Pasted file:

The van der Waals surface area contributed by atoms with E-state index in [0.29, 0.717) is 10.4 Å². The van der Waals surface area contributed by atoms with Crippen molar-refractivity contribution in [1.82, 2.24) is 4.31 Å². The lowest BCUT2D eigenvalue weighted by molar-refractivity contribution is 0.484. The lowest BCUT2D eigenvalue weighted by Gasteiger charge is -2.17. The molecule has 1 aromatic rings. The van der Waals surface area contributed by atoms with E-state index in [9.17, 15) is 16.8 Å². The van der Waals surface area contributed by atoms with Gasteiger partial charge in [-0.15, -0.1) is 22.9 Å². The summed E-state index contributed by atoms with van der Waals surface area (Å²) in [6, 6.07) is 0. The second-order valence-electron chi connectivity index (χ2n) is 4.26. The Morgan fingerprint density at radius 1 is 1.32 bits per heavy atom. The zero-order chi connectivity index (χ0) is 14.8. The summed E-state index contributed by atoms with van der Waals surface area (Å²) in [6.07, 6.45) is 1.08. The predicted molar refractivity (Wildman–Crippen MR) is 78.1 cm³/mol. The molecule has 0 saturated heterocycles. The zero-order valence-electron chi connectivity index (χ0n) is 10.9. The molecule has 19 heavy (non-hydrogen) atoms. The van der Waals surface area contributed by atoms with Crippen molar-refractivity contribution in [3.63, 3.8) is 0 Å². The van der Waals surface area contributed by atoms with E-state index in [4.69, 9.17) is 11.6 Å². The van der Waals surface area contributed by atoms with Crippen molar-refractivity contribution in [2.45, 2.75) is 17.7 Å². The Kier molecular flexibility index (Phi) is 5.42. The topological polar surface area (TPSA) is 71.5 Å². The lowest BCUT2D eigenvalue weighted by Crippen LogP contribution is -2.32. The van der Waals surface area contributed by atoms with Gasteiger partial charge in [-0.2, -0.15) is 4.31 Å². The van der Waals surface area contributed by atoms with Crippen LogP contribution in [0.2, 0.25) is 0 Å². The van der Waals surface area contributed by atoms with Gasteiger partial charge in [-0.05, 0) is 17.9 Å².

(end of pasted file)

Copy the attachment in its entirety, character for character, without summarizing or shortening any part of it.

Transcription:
The van der Waals surface area contributed by atoms with E-state index in [0.29, 0.717) is 10.4 Å². The van der Waals surface area contributed by atoms with Crippen molar-refractivity contribution in [1.82, 2.24) is 4.31 Å². The lowest BCUT2D eigenvalue weighted by molar-refractivity contribution is 0.484. The lowest BCUT2D eigenvalue weighted by Gasteiger charge is -2.17. The molecule has 1 aromatic rings. The van der Waals surface area contributed by atoms with E-state index in [9.17, 15) is 16.8 Å². The van der Waals surface area contributed by atoms with Gasteiger partial charge in [-0.15, -0.1) is 22.9 Å². The summed E-state index contributed by atoms with van der Waals surface area (Å²) in [6, 6.07) is 0. The second-order valence-electron chi connectivity index (χ2n) is 4.26. The Morgan fingerprint density at radius 1 is 1.32 bits per heavy atom. The zero-order chi connectivity index (χ0) is 14.8. The summed E-state index contributed by atoms with van der Waals surface area (Å²) in [6.07, 6.45) is 1.08. The predicted molar refractivity (Wildman–Crippen MR) is 78.1 cm³/mol. The molecule has 0 saturated heterocycles. The zero-order valence-electron chi connectivity index (χ0n) is 10.9. The molecule has 19 heavy (non-hydrogen) atoms. The van der Waals surface area contributed by atoms with Crippen molar-refractivity contribution in [3.63, 3.8) is 0 Å². The van der Waals surface area contributed by atoms with E-state index in [4.69, 9.17) is 11.6 Å². The van der Waals surface area contributed by atoms with Crippen molar-refractivity contribution in [2.45, 2.75) is 17.7 Å². The Kier molecular flexibility index (Phi) is 5.42. The topological polar surface area (TPSA) is 71.5 Å². The lowest BCUT2D eigenvalue weighted by Crippen LogP contribution is -2.32. The van der Waals surface area contributed by atoms with Gasteiger partial charge in [-0.2, -0.15) is 4.31 Å². The van der Waals surface area contributed by atoms with Crippen LogP contribution in [0.2, 0.25) is 0 Å². The van der Waals surface area contributed by atoms with Gasteiger partial charge in [-0.05, 0) is 17.9 Å².